Sunday, 15 January 2017

Top Macedonian Artifacts


The Golden Larnax
A larnax is a type of small closed coffin, box or "ash-chest" often used as a container for human remains in ancient Macedonia. A 4th century BC example found at Vergina in northern Macedonia is made of solid gold with a sun motif on the lid. The tomb where it was found is thought to have belonged to King Philip II of Macedonia, father of Alexander the Great.
The Derveni Krater is a volute krater, discovered in 1962 in a tomb at Derveni, not far from Thessaloniki. Weighing 40 kg, it is made of an alloy of bronze and tin. It is dated to the late 4th century BC, and was probably made in Athens. Large metalwork vessels are extremely rare survivals and the Derveni Krater is the finest known.
Alexander the Great Bust. Thanks to its original inscription, the figure can be definitely identified as Alexander the Great, son of Philip II of Macedon. The work is a copy of the head of a work from 330 BC attributed to Lysippos.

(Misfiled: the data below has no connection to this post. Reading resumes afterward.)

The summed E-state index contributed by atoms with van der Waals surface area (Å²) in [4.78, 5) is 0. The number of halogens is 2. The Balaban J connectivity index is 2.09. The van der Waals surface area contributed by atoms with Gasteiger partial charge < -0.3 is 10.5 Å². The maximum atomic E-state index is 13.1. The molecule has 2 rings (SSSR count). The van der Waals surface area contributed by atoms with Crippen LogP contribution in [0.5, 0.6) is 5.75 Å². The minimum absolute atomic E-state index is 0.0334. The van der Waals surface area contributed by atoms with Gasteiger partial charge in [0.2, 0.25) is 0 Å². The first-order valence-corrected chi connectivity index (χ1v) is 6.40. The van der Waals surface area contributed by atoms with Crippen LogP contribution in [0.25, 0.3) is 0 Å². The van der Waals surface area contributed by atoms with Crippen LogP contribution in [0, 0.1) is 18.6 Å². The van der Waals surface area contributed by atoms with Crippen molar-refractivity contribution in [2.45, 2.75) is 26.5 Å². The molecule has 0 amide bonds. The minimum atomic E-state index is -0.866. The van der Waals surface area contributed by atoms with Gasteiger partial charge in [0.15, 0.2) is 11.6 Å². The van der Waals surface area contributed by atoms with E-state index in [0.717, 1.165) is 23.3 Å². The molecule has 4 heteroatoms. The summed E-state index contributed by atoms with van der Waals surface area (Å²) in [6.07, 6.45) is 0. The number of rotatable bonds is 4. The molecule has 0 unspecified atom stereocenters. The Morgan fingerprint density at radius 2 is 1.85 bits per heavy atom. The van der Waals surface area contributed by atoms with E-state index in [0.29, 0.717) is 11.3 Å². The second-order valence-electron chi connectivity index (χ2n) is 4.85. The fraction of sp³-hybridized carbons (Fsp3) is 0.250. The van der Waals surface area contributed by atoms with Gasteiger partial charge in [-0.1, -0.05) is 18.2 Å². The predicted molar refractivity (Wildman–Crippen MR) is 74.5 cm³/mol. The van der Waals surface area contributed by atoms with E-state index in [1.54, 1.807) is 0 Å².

Philippeioi, later called Alexanders were the gold coins used in the ancient Greek Kingdom of Macedonia. First issued at some point between 355 and 347 BCE, the coins featured a portrait of the Greek deity Apollo on the obverse, and on the reverse, an illustration of a biga, a Greek chariot drawn by two horses. They had the value of one gold stater each. The vast majority of the coins were struck by Alexander the Great and were known as "alexanders".
The Alexander Mosaic, dating from 100 BC, is a Roman floor mosaic originally from the House of the Faun in Pompeii. It depicts a battle between the armies of Alexander the Great and Darius III of Persia. The original is preserved in the Naples National Archaeological Museum. The mosaic is believed to be a copy of an early 3rd-century BC Hellenistic painting.